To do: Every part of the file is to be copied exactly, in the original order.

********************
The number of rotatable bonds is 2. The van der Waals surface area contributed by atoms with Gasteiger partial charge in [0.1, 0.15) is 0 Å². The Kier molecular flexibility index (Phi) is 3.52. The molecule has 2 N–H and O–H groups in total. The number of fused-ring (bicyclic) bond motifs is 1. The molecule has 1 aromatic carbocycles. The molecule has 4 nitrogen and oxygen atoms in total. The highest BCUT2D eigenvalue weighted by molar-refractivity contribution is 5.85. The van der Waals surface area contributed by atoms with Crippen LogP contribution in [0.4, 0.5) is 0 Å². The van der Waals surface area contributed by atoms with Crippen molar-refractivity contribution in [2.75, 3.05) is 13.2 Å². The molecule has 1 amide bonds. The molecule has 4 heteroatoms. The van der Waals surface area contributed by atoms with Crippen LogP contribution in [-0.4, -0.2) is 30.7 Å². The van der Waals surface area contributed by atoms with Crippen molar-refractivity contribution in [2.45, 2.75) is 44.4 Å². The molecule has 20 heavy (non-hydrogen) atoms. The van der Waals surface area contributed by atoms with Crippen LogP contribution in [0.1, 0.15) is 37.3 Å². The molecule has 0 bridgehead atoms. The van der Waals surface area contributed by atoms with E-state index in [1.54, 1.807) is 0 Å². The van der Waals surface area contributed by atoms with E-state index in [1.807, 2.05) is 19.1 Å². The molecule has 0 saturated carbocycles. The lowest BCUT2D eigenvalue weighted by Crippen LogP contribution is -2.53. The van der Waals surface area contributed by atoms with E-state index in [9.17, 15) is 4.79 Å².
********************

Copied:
The number of rotatable bonds is 2. The van der Waals surface area contributed by atoms with Gasteiger partial charge in [0.1, 0.15) is 0 Å². The Kier molecular flexibility index (Phi) is 3.52. The molecule has 2 N–H and O–H groups in total. The number of fused-ring (bicyclic) bond motifs is 1. The molecule has 1 aromatic carbocycles. The molecule has 4 nitrogen and oxygen atoms in total. The highest BCUT2D eigenvalue weighted by molar-refractivity contribution is 5.85. The van der Waals surface area contributed by atoms with Crippen LogP contribution in [0.4, 0.5) is 0 Å². The van der Waals surface area contributed by atoms with Crippen molar-refractivity contribution in [2.75, 3.05) is 13.2 Å². The molecule has 1 amide bonds. The molecule has 4 heteroatoms. The van der Waals surface area contributed by atoms with Crippen LogP contribution in [-0.4, -0.2) is 30.7 Å². The van der Waals surface area contributed by atoms with Crippen molar-refractivity contribution in [2.45, 2.75) is 44.4 Å². The molecule has 20 heavy (non-hydrogen) atoms. The van der Waals surface area contributed by atoms with Crippen LogP contribution in [0.1, 0.15) is 37.3 Å². The molecule has 0 bridgehead atoms. The van der Waals surface area contributed by atoms with E-state index in [1.54, 1.807) is 0 Å². The van der Waals surface area contributed by atoms with E-state index in [1.807, 2.05) is 19.1 Å². The molecule has 0 saturated carbocycles. The lowest BCUT2D eigenvalue weighted by Crippen LogP contribution is -2.53. The van der Waals surface area contributed by atoms with E-state index in [9.17, 15) is 4.79 Å².